Power consumption

The power consumption of atomic clocks varies with their size. Atomic clocks on the scale of one chip require less than 30 milliwatt;JOURNAL, Lutwak, Robert, The Chip-Scale Atomic Clock â€” Prototype Evaluation, 36th Annual Precise Time and Time Interval (PTTI) Systems and Applications Meeting, 26–29 November 2007, Primary frequency and time standards like the United States Time Standard atomic clocks, NIST-F1 and NIST-F2, use far higher power.WEB,weblink NIST Launches a New U.S. Time Standard: NIST-F2 Atomic Clock,,

Evaluated accuracy

The evaluated accuracy u'B reports of various primary frequency and time standards are published online by the International Bureau of Weights and Measures (BIPM). Several frequency and time standards groups as of 2015 reported u'B values in the {{nowrap|2 × 10−16}} to {{nowrap|3 × 10−16}} range.BIPM Annual Report on Time Activities, Volume 10, 2015, {{ISBN|978-92-822-2263-8}}, {{ISSN|1994-9405}}In 2011, the NPL-CsF2 caesium fountain clock operated by the National Physical Laboratory (NPL), which serves as the United Kingdom primary frequency and time standard, was improved regarding the two largest sources of measurement uncertainties â€” distributed cavity phase and microwave lensing frequency shifts. In 2011 this resulted in an evaluated frequency uncertainty reduction from u'B = {{nowrap|4.1 × 10−16}} to u'B = {{nowrap|2.3 × 10−16}};— the lowest value for any primary national standard at the time.Evaluation of the frequency of the H-maser 1401708 by the primary frequency standard NPL-CsF2, National Physical Laboratory, February 2010 At this frequency uncertainty, the NPL-CsF2 is expected to neither gain nor lose a second in about 138 million ({{nowrap|138 × 106}}) years.WEB,weblink NPL's atomic clock revealed to be the world's most accurate : News : News + Events : National Physical Laboratory,, WEB,weblink NPL-CsF2: now the atomic clock with the world's best long-term accuracy - Science Codex,, JOURNAL, 1107.2412, Li, Ruoxin, Improved accuracy of the NPL-CsF2 primary frequency standard: Evaluation of distributed cavity phase and microwave lensing frequency shifts, Metrologia, 48, 5, 283–289, Gibble, Kurt, Szymaniec, Krzysztof, 2011, 10.1088/0026-1394/48/5/007, 2011Metro..48..283L, (File:NIST-F2 cesium fountain atomic clock.jpg|thumb|NIST physicists Steve Jefferts (foreground) and Tom Heavner with the NIST-F2 caesium fountain atomic clock, a civilian time standard for the United States.)The NIST-F2 caesium fountain clock operated by the National Institute of Standards and Technology (NIST), was officially launched in April 2014, to serve as a new U.S. civilian frequency and time standard, along with the NIST-F1 standard. The planned uB performance level of NIST-F2 is {{nowrap|1 × 10−16}}.JOURNAL, S.R. Jefferts, T.P. Heavner, T.E. Parker, J.H. Shirley, 2007, Acta Physica Polonica A, 112, 5, 759 ff,weblink NIST Cesium Fountains − Current Status and Future Prospects, 2007AcPPA.112..759J, 10.12693/APhysPolA.112.759, "At this planned performance level the NIST-F2 clock will not lose a second in at least 300 million years."JOURNAL, New Scientist, 12 April 2014, 7, Time gets an upgrade, NIST-F2 was designed using lessons learned from NIST-F1. The NIST-F2 key advance compared to the NIST-F1 is that the vertical flight tube is now chilled inside a container of liquid nitrogen, at {{convert|-193|C|F}}. This cycled cooling dramatically lowers the background radiation and thus reduces some of the very small measurement errors that must be corrected in NIST-F1.WEB,weblink NIST launches a new US time standard: NIST-F2 atomic clock, 3 April 2014,, 3 April 2014, WEB,weblink Background: How NIST-F2 Works, 2 April 2014,, 4 April 2014, The first in-house accuracy evaluation of NIST-F2 reported a u'B of {{nowrap|1.1 × 10−16}}.Heavner T P, Donley E A, Levi F, Costanzo G, Parker TE, Shirley J H, Ashby N, Barlow S and Jefferts SR, "First accuracy evaluation of NIST-F2," 2014 Metrologia 51, 174–182, May 2014 However, a published scientific criticism of that NIST F-2 accuracy evaluation described problems in its treatment of distributed cavity phase shifts and the microwave lensing frequency shift,JOURNAL, 1505.00649, Li, Ruoxin, Comment on "first accuracy evaluation of NIST-F2", Metrologia, 52, 2015, 163–166, Gibble, Kurt, Szymaniec, Krzysztof, 2015, 10.1088/0026-1394/52/1/163, 2015Metro..52..163G, which is treated significantly differently than in the majority of accurate fountain clock evaluations. The next NIST-F2 submission to the BIPM in March, 2015 again reported a u'B of {{nowrap|1.5 × 10−16}},[ February/March 2015 Evaluation of NIST-F2] but did not address the standing criticism. There have been neither subsequent reports to the BIPM from NIST-F2 nor has an updated accuracy evaluation been published.At the request of the Italian standards organization, NIST fabricated many duplicate components for a second version of NIST-F2, known as IT-CsF2 to be operated by the (:it:Istituto nazionale di ricerca metrologica|Istituto Nazionale di Ricerca Metrologica) (INRiM), NIST's counterpart in Turin, Italy. As of February 2016 the IT-CsF2 caesium fountain clock started reporting a uB of {{nowrap|1.7 × 10−16}} in the BIPM reports of evaluation of primary frequency standards.February 2016 IT-CsF2 TAI evaluation June 2018 IT-CsF2 TAI evaluation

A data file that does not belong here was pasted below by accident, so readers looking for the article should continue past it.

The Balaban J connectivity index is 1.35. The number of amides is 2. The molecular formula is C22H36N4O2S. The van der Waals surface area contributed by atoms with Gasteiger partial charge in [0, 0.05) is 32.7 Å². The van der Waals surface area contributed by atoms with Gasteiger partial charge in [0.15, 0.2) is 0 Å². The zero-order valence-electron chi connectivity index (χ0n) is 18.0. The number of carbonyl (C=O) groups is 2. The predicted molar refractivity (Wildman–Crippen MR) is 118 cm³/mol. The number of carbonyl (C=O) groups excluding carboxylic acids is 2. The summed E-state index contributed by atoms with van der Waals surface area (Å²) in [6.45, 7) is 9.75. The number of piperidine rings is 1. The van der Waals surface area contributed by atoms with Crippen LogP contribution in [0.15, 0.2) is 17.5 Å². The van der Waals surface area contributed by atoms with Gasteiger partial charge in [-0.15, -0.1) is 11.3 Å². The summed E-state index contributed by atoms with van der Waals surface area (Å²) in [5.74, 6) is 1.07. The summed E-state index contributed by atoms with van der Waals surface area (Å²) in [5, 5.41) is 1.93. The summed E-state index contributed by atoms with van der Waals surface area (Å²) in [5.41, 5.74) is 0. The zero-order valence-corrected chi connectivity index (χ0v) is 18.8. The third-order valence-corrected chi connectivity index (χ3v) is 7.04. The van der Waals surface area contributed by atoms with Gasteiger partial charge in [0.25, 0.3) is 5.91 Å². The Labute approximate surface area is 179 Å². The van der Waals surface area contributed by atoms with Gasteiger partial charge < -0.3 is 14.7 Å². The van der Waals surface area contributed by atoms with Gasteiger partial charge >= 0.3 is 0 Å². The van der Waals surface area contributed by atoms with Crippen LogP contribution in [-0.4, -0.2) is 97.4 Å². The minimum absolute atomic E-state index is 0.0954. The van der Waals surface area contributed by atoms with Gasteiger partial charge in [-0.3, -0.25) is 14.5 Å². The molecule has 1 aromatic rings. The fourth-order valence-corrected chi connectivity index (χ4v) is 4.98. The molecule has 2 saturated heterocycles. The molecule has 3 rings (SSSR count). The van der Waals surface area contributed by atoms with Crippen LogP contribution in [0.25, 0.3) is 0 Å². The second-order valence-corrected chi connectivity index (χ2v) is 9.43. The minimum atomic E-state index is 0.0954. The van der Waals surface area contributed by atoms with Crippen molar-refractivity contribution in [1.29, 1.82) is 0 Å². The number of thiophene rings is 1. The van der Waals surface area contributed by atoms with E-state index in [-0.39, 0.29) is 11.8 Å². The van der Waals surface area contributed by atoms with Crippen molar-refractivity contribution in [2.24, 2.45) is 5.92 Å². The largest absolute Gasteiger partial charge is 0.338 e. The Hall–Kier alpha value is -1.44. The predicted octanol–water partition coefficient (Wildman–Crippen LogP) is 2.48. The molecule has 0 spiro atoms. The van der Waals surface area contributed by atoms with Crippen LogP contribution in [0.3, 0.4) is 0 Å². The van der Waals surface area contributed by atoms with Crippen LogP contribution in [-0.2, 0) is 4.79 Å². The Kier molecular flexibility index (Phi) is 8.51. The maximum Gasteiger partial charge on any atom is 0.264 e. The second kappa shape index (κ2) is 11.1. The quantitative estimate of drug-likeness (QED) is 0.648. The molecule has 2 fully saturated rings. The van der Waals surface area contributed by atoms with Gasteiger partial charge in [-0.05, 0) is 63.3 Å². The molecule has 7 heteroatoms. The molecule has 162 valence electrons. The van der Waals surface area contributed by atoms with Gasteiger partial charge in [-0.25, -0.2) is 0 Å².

(File:President Piñera receives ESO's first atomic clock.jpg|thumb|A caesium atomic clock from 1975 (upper unit) and battery backup (lower unit).NEWS, President Piñera Receives ESO's First Atomic Clock,weblink 15 November 2013, 20 November 2013, ESO Announcement, )(File:Strontium Clock (12196092854).jpg|thumb|An experimental strontium based optical clock.)Most research focuses on the often conflicting goals of making the clocks smaller, cheaper, more portable, more energy efficient, more accurate, more stable and more reliable.WEB